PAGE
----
Jimmy Cannon: Sportswriter.
Riding the Harper’s Magazine bandwagon today. They’ve earned it. Just published a terrific collection called Rules of the Game: The Best Sports Writing from Harper’s Magazine. Lots of good stuff in there including Pete Axthelm’s memorable essay The City Game (which became an excellent book), Pat Jordan on the shady baseball prospect Toe Nash, another good baseball essay by Rich Cohen, and a spot-on piece on sports writing by the critic Wilfrid Sheed, a guy who is real hit or miss for me.. Also work from Mark Twain, John R. Tunis, Shirley Jackson, Tom Wolfe, and George Plimpton. It’s the goods.
Harper’s has also made Gary Cartwright’s memorable recollection of his days at the Fort-Worth Press (included in the book), Confessions of a Washed-Up Sportswriter, available for us all on the Internet. Whoopee!
Here we have a first-hand account of Shrake and Jenkins, Blackie Sherrod and the Forth-Worth Press in the Fifties:
I did not know it at the time, but The Press sports staff was ten years ahead of the game. In 1955 The Press was perfecting what most, but not yet all, sports staffs believe they have just created: a competitive art form. Significant television competition was years away, but already The Press was rebelling against the stiff, bleak who/what/when/where architecture of its predecessors, exposing myths, demanding to know why, and treating why as the only question. It was funny about 1961 when Newsweek devoted its press section to the wry progressive sports editor of Newsday, Jack Mann. Newsday hired good, creative writers. They worked as a unit, pruning cliches from wire copy, pepping up hard news by tracing angles all over the country, barreling over dogma where they confronted it. Was Yogi Berra a lovable gnome, like it said in Sporting News? Did he sit around reading comic books and eating bananas? Or was he a noncommunicative boor whose funniest line was, “How the hell would I know?” Newsday, the magazine pointed out, demanded an answer.
There was no way for Newsweek to know it, but sports editor Blackie Sherrod had been preaching a better anarchy at The Press in 1950. Sherrod surrounded himself with such men as Dan Jenkins and Bud Shrake, now well-known and excellent writers at Sports Illustrated, not to mention the irresponsible Crew Slammer. He let them write from the gut.
Cartwright recalls the early days with great fondness but he doesn’t romanticize the sports writing profession:
…Let me make one thing plain: most sportswriters have no business in journalism. They are misfits looking for a soft life. The worst sportswriters are frustrated athletes, or compulsive sports fans, or both. The best are frustrated writers trapped by circumstances. Westbrook Pegler called sportswriters “historians of trivia,” but Pegler learned his craft by writing sport. Scotty Reston, Heywood Broun, Damon Runyon, Ring Lardner, and Paul Gallico wrote about sport. Winston Churchill covered cricket during the Boer War. TheNew York Times‘ John Kieran was a sportswriter, but he was much more. When students at Yale protested that a sportswriter had been invited to address them, Kieran delivered his speech in Latin.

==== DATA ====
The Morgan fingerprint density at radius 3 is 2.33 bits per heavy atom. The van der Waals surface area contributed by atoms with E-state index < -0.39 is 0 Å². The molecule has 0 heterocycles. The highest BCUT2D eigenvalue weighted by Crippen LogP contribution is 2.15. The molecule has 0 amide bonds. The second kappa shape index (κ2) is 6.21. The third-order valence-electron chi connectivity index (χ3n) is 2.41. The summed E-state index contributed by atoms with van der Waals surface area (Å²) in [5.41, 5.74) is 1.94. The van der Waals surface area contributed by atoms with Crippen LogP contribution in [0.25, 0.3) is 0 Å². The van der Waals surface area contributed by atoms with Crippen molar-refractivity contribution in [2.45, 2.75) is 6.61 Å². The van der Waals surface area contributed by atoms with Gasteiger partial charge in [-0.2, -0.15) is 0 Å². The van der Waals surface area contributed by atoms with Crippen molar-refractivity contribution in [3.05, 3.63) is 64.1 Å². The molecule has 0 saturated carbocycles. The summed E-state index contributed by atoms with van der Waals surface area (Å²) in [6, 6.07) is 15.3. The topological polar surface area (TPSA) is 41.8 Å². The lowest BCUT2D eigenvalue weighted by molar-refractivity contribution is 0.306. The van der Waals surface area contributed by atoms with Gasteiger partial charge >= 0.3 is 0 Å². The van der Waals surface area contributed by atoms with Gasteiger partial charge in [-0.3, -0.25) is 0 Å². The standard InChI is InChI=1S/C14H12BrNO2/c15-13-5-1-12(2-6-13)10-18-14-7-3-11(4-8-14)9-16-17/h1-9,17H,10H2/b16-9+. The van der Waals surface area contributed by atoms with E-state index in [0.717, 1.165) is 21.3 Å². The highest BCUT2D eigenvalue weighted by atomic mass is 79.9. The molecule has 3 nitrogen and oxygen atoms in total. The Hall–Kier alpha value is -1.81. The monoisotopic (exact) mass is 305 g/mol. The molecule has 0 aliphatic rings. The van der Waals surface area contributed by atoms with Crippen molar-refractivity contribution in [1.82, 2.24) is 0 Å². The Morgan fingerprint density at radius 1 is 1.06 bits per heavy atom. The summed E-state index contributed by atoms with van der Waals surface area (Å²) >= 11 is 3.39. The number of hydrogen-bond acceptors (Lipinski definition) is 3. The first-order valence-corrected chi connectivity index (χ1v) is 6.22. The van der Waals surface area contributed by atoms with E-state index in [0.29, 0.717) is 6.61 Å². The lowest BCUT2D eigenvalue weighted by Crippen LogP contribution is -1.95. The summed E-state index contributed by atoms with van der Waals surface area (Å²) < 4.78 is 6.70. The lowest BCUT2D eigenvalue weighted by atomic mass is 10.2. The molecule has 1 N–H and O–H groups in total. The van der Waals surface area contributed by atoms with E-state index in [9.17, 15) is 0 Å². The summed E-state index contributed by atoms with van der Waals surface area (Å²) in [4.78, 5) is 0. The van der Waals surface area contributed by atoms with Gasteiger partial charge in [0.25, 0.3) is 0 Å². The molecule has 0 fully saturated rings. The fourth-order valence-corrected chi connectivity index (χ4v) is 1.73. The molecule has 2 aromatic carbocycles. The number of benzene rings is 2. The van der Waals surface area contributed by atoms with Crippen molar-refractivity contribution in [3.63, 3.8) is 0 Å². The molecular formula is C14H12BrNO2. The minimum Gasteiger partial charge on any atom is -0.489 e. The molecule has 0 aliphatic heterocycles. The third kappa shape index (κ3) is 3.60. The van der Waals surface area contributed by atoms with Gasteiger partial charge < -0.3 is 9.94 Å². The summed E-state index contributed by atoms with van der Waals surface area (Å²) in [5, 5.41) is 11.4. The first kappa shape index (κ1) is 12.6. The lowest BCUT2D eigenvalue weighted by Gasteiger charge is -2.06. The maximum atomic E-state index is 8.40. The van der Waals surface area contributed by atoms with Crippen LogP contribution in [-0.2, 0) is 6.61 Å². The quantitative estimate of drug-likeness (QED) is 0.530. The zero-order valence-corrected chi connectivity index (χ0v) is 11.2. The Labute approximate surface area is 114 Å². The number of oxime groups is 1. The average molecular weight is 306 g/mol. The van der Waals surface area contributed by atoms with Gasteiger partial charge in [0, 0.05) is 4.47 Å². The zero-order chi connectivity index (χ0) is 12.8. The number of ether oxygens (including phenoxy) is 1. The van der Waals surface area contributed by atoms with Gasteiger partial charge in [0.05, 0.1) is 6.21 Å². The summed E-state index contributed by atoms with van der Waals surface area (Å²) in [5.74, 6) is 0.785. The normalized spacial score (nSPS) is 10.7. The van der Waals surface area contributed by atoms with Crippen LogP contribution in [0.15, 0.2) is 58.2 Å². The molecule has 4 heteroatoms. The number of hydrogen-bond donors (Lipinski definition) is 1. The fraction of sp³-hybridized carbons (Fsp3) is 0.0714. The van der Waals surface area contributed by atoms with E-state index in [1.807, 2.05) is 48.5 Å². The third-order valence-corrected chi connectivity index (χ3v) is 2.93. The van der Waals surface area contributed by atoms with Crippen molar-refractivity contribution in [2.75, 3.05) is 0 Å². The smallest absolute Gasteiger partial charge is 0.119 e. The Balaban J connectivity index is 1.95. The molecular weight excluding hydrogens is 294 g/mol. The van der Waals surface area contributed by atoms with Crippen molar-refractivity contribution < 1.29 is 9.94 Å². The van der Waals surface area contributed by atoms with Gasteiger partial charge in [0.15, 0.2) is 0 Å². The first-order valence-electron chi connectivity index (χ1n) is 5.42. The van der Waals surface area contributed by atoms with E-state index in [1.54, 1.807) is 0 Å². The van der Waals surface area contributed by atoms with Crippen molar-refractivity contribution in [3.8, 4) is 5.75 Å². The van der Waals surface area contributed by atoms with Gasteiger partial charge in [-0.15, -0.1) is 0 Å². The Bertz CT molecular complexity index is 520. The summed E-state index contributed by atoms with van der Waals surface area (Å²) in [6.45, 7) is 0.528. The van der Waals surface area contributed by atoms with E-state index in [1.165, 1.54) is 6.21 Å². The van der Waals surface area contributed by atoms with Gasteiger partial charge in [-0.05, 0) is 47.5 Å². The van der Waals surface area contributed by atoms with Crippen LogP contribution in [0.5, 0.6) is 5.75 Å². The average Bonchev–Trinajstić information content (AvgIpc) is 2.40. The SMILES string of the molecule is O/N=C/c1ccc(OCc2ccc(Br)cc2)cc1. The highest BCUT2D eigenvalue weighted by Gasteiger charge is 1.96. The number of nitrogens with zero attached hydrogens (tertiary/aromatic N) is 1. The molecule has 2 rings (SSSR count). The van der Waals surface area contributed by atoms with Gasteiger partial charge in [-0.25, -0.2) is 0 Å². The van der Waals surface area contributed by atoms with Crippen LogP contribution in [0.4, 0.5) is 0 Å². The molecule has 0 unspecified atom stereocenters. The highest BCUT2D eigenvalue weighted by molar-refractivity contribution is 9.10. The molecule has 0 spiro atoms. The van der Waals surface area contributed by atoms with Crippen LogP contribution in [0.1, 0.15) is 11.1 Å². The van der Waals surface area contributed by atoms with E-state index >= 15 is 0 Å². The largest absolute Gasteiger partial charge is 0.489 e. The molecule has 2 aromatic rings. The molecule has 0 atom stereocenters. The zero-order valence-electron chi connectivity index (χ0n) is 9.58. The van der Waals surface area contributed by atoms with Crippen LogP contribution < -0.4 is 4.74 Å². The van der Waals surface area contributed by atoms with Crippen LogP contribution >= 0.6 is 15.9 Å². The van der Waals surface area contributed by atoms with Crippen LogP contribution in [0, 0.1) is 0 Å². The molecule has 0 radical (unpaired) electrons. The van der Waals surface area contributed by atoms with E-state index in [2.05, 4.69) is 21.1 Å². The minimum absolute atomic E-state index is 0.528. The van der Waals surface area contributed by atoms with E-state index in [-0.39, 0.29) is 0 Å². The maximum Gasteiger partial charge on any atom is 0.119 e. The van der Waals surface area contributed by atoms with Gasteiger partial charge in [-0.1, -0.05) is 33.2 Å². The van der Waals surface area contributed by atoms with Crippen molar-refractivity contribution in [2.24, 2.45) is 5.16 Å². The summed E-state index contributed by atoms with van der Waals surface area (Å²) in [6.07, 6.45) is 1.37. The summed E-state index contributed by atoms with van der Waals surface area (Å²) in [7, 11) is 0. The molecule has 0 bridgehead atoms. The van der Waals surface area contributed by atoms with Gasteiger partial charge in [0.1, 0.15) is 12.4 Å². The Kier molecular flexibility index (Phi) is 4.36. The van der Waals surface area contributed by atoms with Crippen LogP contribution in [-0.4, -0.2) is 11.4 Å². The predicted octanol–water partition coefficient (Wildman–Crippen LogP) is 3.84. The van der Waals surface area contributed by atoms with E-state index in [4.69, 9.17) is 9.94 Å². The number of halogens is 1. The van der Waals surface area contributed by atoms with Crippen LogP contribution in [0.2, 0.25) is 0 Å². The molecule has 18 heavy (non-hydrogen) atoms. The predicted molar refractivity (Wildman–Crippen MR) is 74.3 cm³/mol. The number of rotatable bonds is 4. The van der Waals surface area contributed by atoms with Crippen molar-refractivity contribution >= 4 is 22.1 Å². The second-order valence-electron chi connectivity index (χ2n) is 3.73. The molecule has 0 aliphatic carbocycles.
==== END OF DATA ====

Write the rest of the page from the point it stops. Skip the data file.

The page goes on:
Sportswriting should be a young man’s profession, No one improves after eight or ten years, but the assignments get juicier and the way out less attractive. After eight or ten years there is nothing else to say. Every word in every style has been set in print, every variation from discovery to death explored. The ritual goes on, and the mind bends under it. Ask a baseball writer what’s new and he’ll quote you the record book. Baseball writers are old men, regardless of age.
…There is no spectacle in sport more delightful than witnessing members of the Baseball Writers Association, who invented the box score, trampling each other at the buffet table. The first time I actually saw Dick Young, the New York Daily News‘ very good baseball writer, he was smearing deviled egg on the sleeve of Arthur Daley’s sport coat and discussing Casey Stengel’s grammar. Ben Hogan was rude and gruff but he impressed me when I learned that the caviar at his annual press party cost $45 a jar. Tony Lema had a genius for public relations at least as great as his genius for golf. Champagne Tony! I covered his funeral. It was an assignment that I did not want, but I was there, thinking that it may be years before I taste champagne again. They served some on the flight home. Bear Bryant used to insist that the way to handle a sportswriter was with a fifth of Scotch. Sportswriters deplored this attitude, but no one ever thought to sue Bear Bryant.
This was the title piece of Cartwright’s collection of his best work, Confessions of a Washed-Up Sportswriter (including Various Digressions about Sex, Crime, and Other Hobbies). If you can ever find a copy of that on the cheap, get it, it also features a wonderful piece on Candy Barr, the famous Texas stripper, and a vicious story about dog fighting that would make the dudes at Deadspin moist. Cartwright regarded it as the best piece he ever wrote even though it was rejected by Playboy, Sports Illustrated and Esquire. It was his favorite, anyway. Probably worth signing up for Texas Monthly (it’s free) for the Cartwright archive alone.
Kudos to Harper’s here. They are doing a real mitzvah and other publications like Rolling Stone, Esquire, GQ, and The New Yorker could take notice and make some of the gems from their vaults available to us on occasion. Share the wealth, just a little taste, good Internet karma and all that. A little love goes a long way.
[Life picture of Jimmy Cannon via A Continuous Lean]